Obviously, the rest of the team has done plenty to impact those numbers.  But they are striking.  The last game of any real significance in which Rivers led the Chargers from behind was the 2009 game against the Giants.  Obviously, that’s where the photos I used for this week’s post come from.  The Bolts are 2-0 against the Giants under Eli Manning at least.  But even that comeback win in Jersey (which apparently had AJ Smith gloating at the time) just serves as yet another reminder of everything this team HASN’T done.  They took the momentum of that win to go undefeated the rest of that season and fall on their faces once again in January.  The past two seasons they haven’t been able to even make the playoffs in order to fuck up in them.  In fact, what the Giants have done during their last two Super Bowl seasons is exactly what the Chargers have tried to do in their last two campaigns.  They put themselves in a situation where they have to win every game.  The difference is the Bolts always lose the one game that would make their playoff chances not seem so ludicrous.  That’s the game that really matters and those are the types of games the Giants have won in December, January and beyond.  Is it all due to quarterback play?  Absolutely not.  I think the biggest difference between the Chargers and any of the teams that have either won the Super Bowl or come close is that they were tough and resilient.  They may not have all been tough in the physical sense, but they sure as hell were tough mentally.  The Giants can have Tynes miss a field goal in Green Bay in 2007 that would have sent them to the Super Bowl and still get him another chance because they don’t completely fall apart like the Chargers do.  Again, that’s what makes the lack of accountability so agonizing.  AJ can continue to act like he’s got a better track record as of late since Deano doesn’t hold anyone accountable.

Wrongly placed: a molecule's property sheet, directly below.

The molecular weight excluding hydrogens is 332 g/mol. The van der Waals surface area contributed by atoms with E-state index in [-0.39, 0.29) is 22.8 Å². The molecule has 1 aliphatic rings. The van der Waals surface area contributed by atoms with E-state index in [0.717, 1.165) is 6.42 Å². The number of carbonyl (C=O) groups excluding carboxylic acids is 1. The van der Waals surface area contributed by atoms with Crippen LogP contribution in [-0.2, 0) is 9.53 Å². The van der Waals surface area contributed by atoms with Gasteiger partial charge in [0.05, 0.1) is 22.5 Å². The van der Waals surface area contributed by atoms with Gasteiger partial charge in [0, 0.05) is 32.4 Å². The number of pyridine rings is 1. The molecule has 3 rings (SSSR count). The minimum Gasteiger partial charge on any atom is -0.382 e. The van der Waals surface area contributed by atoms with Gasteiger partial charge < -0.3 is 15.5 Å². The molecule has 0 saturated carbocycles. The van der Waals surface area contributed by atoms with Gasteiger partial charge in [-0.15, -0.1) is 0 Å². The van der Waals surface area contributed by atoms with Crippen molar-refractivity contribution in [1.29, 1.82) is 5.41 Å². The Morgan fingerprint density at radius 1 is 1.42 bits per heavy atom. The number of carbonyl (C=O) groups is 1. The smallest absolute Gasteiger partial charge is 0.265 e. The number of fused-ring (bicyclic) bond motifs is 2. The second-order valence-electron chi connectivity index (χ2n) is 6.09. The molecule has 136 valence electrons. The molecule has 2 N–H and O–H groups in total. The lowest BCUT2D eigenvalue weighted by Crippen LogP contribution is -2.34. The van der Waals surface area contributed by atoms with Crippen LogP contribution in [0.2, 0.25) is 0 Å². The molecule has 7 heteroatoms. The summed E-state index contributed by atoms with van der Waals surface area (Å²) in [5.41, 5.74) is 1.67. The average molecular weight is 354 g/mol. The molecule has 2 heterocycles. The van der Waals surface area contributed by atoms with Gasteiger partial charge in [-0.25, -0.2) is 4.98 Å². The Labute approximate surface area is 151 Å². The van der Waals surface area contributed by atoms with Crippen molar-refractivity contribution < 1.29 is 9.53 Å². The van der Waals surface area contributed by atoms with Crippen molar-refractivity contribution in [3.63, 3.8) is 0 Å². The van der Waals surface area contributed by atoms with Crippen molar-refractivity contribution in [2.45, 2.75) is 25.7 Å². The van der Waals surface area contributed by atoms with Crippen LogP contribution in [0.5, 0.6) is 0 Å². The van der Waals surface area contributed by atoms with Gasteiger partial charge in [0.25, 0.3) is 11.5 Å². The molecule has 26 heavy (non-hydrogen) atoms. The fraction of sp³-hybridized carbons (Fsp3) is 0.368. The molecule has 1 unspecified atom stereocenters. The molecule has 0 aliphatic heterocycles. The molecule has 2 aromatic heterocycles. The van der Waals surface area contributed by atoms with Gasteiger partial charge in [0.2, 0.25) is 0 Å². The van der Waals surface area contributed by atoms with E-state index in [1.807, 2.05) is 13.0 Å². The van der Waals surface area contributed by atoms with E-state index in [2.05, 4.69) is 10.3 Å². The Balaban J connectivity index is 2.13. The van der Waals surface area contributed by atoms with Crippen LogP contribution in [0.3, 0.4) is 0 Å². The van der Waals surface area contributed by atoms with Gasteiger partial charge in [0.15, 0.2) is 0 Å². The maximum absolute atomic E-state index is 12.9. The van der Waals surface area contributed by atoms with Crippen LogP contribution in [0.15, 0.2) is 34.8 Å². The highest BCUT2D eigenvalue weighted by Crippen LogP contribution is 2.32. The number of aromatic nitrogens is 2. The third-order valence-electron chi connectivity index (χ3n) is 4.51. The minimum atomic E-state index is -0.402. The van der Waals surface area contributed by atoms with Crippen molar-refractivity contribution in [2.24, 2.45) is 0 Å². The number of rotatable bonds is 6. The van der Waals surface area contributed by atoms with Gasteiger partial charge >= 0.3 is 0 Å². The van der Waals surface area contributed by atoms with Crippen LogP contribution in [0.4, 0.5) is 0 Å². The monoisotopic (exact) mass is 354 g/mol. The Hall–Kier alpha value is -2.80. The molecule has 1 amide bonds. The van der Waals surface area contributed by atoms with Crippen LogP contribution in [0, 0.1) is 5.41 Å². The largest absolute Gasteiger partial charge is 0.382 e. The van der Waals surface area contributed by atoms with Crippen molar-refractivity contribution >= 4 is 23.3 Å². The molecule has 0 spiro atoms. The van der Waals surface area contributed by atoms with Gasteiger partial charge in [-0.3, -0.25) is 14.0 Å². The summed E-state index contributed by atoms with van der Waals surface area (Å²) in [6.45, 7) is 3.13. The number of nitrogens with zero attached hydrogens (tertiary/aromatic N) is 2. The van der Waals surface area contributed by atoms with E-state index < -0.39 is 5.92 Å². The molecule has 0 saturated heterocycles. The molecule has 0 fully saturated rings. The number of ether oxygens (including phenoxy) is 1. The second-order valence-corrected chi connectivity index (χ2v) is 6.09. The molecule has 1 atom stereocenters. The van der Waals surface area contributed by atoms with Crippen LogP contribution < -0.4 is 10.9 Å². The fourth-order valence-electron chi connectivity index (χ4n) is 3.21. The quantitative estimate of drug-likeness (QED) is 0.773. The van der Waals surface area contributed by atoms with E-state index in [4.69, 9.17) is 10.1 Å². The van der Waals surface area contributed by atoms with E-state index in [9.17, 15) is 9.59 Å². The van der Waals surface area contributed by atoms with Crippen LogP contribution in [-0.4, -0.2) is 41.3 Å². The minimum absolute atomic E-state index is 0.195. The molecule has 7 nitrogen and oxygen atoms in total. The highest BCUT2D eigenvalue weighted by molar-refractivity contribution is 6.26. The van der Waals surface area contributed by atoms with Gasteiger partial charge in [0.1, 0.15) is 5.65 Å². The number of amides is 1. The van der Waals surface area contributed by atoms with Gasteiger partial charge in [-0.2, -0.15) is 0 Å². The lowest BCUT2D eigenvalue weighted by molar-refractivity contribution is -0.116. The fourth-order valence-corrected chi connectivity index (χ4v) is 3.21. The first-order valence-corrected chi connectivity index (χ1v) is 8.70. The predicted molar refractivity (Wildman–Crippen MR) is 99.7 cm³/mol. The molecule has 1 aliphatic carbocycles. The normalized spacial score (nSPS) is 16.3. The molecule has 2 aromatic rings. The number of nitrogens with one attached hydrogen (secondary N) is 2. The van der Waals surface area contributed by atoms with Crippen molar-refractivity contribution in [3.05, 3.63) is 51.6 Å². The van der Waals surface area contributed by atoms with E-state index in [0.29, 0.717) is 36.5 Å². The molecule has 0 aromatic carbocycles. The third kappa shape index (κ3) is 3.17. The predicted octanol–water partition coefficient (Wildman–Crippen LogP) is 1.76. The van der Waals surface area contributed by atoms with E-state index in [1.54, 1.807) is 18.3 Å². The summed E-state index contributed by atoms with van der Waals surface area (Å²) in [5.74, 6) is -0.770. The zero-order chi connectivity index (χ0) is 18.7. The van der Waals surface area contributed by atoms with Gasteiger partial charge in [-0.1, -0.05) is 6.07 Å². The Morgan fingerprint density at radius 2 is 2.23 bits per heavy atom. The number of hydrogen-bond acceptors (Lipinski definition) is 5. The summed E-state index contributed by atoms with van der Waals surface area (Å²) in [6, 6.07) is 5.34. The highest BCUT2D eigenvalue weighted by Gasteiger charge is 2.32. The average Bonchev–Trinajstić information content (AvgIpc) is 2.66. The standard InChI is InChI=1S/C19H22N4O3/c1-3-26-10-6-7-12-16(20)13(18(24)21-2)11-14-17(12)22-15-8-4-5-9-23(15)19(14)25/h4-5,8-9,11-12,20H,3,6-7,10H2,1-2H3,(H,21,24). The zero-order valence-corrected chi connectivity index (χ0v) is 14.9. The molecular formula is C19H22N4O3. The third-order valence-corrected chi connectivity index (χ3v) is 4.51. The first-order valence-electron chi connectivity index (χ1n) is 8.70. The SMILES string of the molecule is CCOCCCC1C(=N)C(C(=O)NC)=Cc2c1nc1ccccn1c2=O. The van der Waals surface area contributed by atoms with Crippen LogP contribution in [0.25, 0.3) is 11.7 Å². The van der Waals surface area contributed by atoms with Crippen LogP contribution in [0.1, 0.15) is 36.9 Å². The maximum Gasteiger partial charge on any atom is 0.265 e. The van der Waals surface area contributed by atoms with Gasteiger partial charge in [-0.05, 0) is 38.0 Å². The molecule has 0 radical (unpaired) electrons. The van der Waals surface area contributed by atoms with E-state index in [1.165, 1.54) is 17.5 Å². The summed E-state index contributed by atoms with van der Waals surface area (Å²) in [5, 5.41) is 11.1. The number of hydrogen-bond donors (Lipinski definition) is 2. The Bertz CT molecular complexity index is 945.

Clary, Kaeding, Norv, let’s get all the chokers and losers under contract but the people we have that anyone might actually be willing to pay for…let’s let them walk.  Vincent Jackson is good enough that a real coach that can get him to toe the line and play to his strengths will get him to reach his potential. But if we pay him to stay, he’ll underachieve.  I think I need to start ignoring the exploits of all the former Chargers and focus on what happens to the guys who actually stay.  Nothing, I know.  That says everything about the people who running shit in San Diego.  I enjoyed this video a little until the laughter faded and I was left remembering how pathetically stagnant it all is.